Why the Tories should embrace the trade unions

Trade unions are essential components of the Big Society.

I was recently asked by a journalist on the radio: how does the government reaction to a possible fuel strike square with my Demos pamphlet, Stop The Union-Bashing? My reply was: I don’t see a contradiction in terms. There is a huge difference between millions of moderate union members, and some hardline union leaders, who Conservatives are bound to have disagreements with.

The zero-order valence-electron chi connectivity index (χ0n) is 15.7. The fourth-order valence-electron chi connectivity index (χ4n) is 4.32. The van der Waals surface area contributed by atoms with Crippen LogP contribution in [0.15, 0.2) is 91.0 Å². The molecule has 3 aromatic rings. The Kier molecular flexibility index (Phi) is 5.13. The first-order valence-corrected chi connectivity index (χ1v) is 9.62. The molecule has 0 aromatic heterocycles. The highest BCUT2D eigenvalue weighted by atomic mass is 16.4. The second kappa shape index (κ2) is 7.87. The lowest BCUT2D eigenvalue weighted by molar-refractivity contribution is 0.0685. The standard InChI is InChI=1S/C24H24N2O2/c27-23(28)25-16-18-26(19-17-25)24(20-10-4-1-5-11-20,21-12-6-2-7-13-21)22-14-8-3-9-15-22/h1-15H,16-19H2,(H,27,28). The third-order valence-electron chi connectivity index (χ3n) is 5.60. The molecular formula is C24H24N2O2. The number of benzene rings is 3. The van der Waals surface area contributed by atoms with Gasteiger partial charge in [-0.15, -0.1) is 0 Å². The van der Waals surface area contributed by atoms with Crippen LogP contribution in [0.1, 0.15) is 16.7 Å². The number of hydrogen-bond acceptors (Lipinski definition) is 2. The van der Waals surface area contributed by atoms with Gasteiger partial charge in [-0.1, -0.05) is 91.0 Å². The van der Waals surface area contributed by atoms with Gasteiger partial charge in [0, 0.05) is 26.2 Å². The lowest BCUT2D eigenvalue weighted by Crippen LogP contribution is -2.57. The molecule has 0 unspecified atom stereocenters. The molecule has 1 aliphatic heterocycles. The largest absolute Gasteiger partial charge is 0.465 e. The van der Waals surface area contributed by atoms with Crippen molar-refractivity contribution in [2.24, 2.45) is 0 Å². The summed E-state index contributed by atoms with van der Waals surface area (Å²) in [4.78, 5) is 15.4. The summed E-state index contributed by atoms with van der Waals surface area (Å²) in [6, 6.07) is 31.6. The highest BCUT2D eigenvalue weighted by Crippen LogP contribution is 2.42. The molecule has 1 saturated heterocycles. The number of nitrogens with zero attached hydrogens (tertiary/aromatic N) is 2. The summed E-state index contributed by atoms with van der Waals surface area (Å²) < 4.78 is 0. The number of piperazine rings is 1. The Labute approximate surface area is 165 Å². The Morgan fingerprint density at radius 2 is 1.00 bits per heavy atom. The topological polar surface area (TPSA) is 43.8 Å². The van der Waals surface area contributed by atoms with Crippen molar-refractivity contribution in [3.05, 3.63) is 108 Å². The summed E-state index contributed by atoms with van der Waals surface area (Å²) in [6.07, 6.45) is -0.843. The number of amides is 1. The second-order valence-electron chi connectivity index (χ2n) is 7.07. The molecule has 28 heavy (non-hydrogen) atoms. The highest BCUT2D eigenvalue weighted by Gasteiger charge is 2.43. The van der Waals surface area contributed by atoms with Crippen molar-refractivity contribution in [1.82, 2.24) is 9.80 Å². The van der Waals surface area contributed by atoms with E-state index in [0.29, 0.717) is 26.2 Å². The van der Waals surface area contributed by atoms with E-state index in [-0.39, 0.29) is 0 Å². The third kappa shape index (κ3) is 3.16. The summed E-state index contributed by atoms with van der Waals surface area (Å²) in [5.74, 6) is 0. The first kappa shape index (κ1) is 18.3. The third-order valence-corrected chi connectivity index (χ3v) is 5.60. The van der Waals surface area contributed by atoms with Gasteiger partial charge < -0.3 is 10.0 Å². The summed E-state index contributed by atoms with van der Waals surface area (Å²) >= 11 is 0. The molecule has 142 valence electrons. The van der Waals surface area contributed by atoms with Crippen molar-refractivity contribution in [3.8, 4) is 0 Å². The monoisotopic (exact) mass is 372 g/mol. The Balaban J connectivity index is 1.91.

I have argued, however, that when we talk about trade unions, Conservatives need to change our language and our attitudes. Sometimes when we criticise unions, the effect is not just to demonise militancy, but every trade union member, including doctors, nurses and teachers. There is a world of difference between the policies of Len McCluskey, and the activities of the Unite trade union. In reality, Unite is a very capitalist organisation. On their website they advertise tax-minimising services through a business call “Tax Refund Co”, with the strapline: “Over £6.3 million already refunded to Unite members - see if you're due a refund.” They also advertise private health insurance deals through Eyecare Express, Macmillan Cancer Support, and Unite Family insurance, and there is even a “Unite Lottery”, a gambling game raising funds for the union.